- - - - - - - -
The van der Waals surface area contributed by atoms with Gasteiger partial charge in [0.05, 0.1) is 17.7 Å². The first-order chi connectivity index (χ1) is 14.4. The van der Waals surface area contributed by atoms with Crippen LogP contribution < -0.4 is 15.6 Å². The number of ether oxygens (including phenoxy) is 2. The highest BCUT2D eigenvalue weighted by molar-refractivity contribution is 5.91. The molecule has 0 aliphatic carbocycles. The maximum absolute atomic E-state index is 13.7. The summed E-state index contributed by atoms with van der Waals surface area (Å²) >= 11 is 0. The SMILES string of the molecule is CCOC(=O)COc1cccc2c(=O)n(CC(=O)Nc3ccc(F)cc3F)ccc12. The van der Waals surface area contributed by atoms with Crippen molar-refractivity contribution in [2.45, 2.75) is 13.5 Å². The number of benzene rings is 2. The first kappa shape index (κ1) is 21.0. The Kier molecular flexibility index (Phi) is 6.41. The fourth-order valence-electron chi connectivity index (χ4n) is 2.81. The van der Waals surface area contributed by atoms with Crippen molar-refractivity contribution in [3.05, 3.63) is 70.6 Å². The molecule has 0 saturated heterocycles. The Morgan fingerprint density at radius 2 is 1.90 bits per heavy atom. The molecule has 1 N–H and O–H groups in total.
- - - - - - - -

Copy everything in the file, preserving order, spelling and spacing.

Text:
The van der Waals surface area contributed by atoms with Gasteiger partial charge in [0.05, 0.1) is 17.7 Å². The first-order chi connectivity index (χ1) is 14.4. The van der Waals surface area contributed by atoms with Crippen LogP contribution < -0.4 is 15.6 Å². The number of ether oxygens (including phenoxy) is 2. The highest BCUT2D eigenvalue weighted by molar-refractivity contribution is 5.91. The molecule has 0 aliphatic carbocycles. The maximum absolute atomic E-state index is 13.7. The summed E-state index contributed by atoms with van der Waals surface area (Å²) >= 11 is 0. The SMILES string of the molecule is CCOC(=O)COc1cccc2c(=O)n(CC(=O)Nc3ccc(F)cc3F)ccc12. The van der Waals surface area contributed by atoms with Crippen molar-refractivity contribution in [2.45, 2.75) is 13.5 Å². The number of benzene rings is 2. The first kappa shape index (κ1) is 21.0. The Kier molecular flexibility index (Phi) is 6.41. The fourth-order valence-electron chi connectivity index (χ4n) is 2.81. The van der Waals surface area contributed by atoms with Crippen molar-refractivity contribution in [3.05, 3.63) is 70.6 Å². The molecule has 0 saturated heterocycles. The Morgan fingerprint density at radius 2 is 1.90 bits per heavy atom. The molecule has 1 N–H and O–H groups in total.